Quarta-feira, 28 de Março de 2012

 

 

 

SÃO PAULO, Brazil — All over the world cultural organizations are tightening their budgets and paring back productions. But Danilo Miranda faces a different challenge, one that makes him the envy of his peers. As the director of the leading arts financing entity in Brazil, his budget is growing by 10 percent or more annually, and he must figure out ways to spend that bounty, which amounts to $600 million a year.

 

Standing at the window of his office here one afternoon late last year, Mr. Miranda pointed to one of his group’s most ambitious initiatives. In the courtyard below, the avant-garde French troupe Théâtre du Soleil, based in Paris and led by Ariane Mnouchkine, was erecting a giant tent where it would begin a tour of Brazil.

Mr. Miranda’s organization, SESC, a Portuguese acronym for Social Service of Commerce, is also strengthening ties with American artists. It sponsors a jazz festival in conjunction with Nublu, the New York record label; has signed an “institutional partnership” with the Spanish-language TeatroStageFest company; and has presented work by David Byrne, the salsa drummer Bobby Sanabria and Robert Wilson. Mr. Wilson, a director whose works include the operas “Einstein on the Beach” and “the CIVIL warS,” is discussing a long-term collaboration with SESC, as is the Globalfest showcase of world music held in New York every January.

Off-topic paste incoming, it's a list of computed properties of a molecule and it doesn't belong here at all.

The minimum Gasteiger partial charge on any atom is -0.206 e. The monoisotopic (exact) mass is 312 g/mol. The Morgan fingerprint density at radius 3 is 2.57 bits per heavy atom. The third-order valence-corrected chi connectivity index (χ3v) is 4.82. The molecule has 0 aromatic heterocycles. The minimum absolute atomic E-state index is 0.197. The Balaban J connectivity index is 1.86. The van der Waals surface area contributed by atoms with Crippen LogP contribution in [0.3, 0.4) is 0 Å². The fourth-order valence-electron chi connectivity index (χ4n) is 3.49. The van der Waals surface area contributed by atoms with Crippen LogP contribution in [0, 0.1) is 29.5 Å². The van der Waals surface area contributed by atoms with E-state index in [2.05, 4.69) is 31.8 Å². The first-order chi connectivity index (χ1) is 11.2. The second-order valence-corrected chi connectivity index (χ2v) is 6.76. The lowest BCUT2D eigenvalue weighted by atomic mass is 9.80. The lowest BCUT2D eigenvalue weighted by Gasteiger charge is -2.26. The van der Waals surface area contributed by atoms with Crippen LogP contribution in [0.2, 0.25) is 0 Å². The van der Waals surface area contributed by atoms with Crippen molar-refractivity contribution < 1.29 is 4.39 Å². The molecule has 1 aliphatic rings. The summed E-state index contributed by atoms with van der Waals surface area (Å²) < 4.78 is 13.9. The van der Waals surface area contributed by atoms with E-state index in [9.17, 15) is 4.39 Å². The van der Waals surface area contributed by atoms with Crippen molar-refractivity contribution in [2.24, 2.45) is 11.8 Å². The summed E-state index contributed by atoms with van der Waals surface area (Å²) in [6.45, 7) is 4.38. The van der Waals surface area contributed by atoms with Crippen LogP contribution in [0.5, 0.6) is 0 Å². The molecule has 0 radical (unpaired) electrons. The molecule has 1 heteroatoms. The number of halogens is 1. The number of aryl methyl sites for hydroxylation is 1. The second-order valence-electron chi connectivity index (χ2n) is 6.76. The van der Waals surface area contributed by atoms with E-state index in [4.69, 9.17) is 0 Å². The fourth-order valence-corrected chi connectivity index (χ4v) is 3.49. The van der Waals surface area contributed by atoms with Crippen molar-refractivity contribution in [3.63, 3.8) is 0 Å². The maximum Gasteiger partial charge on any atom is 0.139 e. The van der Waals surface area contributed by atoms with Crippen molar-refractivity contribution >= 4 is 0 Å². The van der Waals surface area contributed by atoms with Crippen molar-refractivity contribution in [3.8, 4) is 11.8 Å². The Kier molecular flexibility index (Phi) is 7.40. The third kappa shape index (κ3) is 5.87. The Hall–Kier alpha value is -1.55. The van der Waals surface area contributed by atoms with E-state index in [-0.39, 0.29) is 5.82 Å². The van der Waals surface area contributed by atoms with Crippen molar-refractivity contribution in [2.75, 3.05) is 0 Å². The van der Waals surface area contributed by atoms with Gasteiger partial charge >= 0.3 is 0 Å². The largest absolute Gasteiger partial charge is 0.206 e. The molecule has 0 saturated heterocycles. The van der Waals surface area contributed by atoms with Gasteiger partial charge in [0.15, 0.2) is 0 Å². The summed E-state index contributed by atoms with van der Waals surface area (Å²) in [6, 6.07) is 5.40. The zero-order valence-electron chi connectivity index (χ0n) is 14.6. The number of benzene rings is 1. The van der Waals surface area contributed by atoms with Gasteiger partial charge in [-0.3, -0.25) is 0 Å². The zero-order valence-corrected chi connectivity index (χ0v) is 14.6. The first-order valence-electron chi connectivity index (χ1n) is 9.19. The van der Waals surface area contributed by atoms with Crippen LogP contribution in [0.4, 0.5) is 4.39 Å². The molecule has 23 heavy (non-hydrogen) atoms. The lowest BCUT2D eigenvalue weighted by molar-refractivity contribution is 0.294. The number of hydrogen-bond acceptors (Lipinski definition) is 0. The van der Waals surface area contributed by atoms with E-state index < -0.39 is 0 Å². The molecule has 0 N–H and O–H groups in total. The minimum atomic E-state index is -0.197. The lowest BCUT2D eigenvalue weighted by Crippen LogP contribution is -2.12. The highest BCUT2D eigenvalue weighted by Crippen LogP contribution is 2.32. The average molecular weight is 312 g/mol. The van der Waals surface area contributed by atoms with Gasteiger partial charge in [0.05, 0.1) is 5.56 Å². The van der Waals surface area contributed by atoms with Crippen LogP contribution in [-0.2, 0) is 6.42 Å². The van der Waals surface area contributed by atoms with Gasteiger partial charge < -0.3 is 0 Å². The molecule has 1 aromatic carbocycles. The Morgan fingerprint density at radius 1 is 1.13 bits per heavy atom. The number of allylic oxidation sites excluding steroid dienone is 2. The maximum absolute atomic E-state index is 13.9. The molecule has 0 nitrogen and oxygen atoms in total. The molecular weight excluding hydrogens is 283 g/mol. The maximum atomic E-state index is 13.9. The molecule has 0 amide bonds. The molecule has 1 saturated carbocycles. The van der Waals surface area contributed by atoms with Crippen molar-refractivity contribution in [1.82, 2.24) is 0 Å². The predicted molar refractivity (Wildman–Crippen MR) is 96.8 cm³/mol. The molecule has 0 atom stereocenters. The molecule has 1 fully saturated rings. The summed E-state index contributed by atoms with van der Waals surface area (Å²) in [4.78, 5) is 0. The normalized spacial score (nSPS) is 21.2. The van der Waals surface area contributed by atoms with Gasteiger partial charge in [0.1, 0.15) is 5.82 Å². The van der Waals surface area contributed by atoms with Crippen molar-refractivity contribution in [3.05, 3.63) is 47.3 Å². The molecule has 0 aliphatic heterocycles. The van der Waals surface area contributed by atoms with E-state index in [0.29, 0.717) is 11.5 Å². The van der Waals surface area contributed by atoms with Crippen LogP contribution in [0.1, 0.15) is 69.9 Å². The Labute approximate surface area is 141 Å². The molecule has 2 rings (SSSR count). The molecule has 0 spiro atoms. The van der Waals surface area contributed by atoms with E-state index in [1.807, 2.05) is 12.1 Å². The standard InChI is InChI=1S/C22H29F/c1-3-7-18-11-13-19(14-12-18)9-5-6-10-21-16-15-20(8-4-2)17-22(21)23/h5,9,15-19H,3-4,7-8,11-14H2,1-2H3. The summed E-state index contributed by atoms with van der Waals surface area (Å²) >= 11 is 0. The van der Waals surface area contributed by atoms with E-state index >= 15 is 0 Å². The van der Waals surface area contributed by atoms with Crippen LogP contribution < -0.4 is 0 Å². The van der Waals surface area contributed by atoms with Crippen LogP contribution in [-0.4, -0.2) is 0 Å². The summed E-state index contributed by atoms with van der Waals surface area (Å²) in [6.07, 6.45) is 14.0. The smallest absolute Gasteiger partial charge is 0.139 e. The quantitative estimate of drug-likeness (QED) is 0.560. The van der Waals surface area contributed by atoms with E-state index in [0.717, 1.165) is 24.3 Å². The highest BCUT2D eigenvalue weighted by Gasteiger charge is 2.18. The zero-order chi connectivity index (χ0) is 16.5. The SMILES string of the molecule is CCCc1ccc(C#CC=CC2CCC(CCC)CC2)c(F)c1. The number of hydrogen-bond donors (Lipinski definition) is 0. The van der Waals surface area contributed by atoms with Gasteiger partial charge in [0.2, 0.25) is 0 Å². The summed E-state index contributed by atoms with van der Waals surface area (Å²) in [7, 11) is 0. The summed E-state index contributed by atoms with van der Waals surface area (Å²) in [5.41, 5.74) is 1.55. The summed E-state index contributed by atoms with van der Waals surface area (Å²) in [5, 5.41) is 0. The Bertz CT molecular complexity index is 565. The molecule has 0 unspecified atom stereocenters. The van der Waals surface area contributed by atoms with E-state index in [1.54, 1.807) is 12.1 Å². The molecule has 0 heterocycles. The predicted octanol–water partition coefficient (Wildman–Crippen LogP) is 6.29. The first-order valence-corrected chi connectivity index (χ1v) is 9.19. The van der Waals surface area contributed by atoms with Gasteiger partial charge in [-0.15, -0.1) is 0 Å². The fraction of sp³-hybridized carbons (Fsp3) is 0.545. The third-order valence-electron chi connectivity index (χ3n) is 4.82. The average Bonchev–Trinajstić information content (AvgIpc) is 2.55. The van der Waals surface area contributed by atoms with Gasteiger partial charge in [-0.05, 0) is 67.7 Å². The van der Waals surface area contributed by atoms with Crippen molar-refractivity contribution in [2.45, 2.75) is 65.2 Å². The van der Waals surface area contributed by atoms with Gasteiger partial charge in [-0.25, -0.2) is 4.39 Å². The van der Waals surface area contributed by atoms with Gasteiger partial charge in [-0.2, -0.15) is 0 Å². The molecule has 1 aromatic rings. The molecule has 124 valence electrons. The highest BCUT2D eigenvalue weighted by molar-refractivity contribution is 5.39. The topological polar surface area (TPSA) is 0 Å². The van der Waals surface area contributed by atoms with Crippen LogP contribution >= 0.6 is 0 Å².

Continuar a ler no The New York Times.



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Próximo Futuro é um programa Gulbenkian de Cultura Contemporânea dedicado em particular, mas não exclusivamente, à investigação e criação na Europa, na América Latina e Caraíbas e em África.
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